Source: Vancouver Sun (CN BC)
Author: David Hogben, Vancouver Sun
Published: Wednesday, September 17, 2003
Copyright: 2003 Vancouver Sun
Contact: [email protected]
Officers will still use discretion when enforcing the law, Vancouver police say.
The Vancouver police department, B.C.'s top law enforcement officer and a university criminologist all say marijuana remains illegal in B.C. despite a contrary ruling by provincial court Judge Patrick Chen.
Vancouver police Constable Sarah Bloor said police rarely enforce the law, but have the right to do so. She said that will be the situation unless Parliament changes the law as the federal Liberal government has indicated it could this fall.
Bloor said police use discretion enforcing the law, but would not say exactly under which circumstances an officer would recommend charges to the federal Crown, which is responsible for charge approval in drug cases.
"It depends upon the situation and each officer is going to have to make a decision based upon the situation as it presents itself."
Bloor said one situation where a charge would be be recommended would be if an officer found a person impaired by drugs who was operating a motor vehicle or committing another crime.
The decriminalization issue hit the headlines again Tuesday when it was reported Chen ruled earlier this month that the law was void since Ontario's top appeal court ruled three years ago that it was invalid.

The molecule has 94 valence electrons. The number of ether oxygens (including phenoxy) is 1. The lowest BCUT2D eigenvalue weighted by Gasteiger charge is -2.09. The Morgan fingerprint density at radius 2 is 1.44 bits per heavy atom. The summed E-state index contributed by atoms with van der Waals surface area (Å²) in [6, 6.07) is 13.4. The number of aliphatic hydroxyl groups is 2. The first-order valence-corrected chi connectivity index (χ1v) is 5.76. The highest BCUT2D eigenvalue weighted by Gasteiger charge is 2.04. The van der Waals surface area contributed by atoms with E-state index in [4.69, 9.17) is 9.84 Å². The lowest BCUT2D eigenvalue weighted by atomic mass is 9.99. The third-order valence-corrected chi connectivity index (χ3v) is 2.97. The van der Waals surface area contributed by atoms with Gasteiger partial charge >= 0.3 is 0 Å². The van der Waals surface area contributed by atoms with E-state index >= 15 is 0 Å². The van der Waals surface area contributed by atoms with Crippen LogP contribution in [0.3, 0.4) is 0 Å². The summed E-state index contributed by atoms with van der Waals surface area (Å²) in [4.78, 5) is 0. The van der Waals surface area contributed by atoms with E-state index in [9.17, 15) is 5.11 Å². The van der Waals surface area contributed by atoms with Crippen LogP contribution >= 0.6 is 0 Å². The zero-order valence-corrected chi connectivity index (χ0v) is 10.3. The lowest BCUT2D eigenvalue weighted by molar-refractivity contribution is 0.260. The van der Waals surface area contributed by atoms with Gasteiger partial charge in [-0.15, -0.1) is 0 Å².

Simon Fraser University criminologist Neil Boyd said, however, the Ontario appeal court decision can be used to persuade, but not bind judges in B.C. courts.
Solicitor General Rich Coleman agreed that neither the B.C. provincial court decision nor the Ontario appeal court decision binds higher courts in B.C., or federal courts.
Coleman said people who believe the courts have decriminalized marijuana possession should think again.
"They are mistaken; it's still an illegal substance in Canada."
Coleman said he wants tougher penalties to discourage trafficking, grow operations and other drug-related activities of organized crime.
U.S. Consul-General Luis Arreaga also said Tuesday that decriminalization of marijuana could lead to border congestion as U.S. Customs officers attempt to stem the flow of readily available B.C. marijuana to the U.S.
He said the U.S. does not want to dictate Canadian internal policies, but said decriminalizing marijuana in B.C. could affect the U.S. by causing more citizens of his country to purchase marijuana in Canada for use or sale in the U.S.
"It could result in some waits at the border," said Arreaga, who was in Vancouver to thank police officers for their fundraising efforts and support given to the families of New York city police officers killed in the Sept. 11, 2001, terrorist attacks on the U.S.
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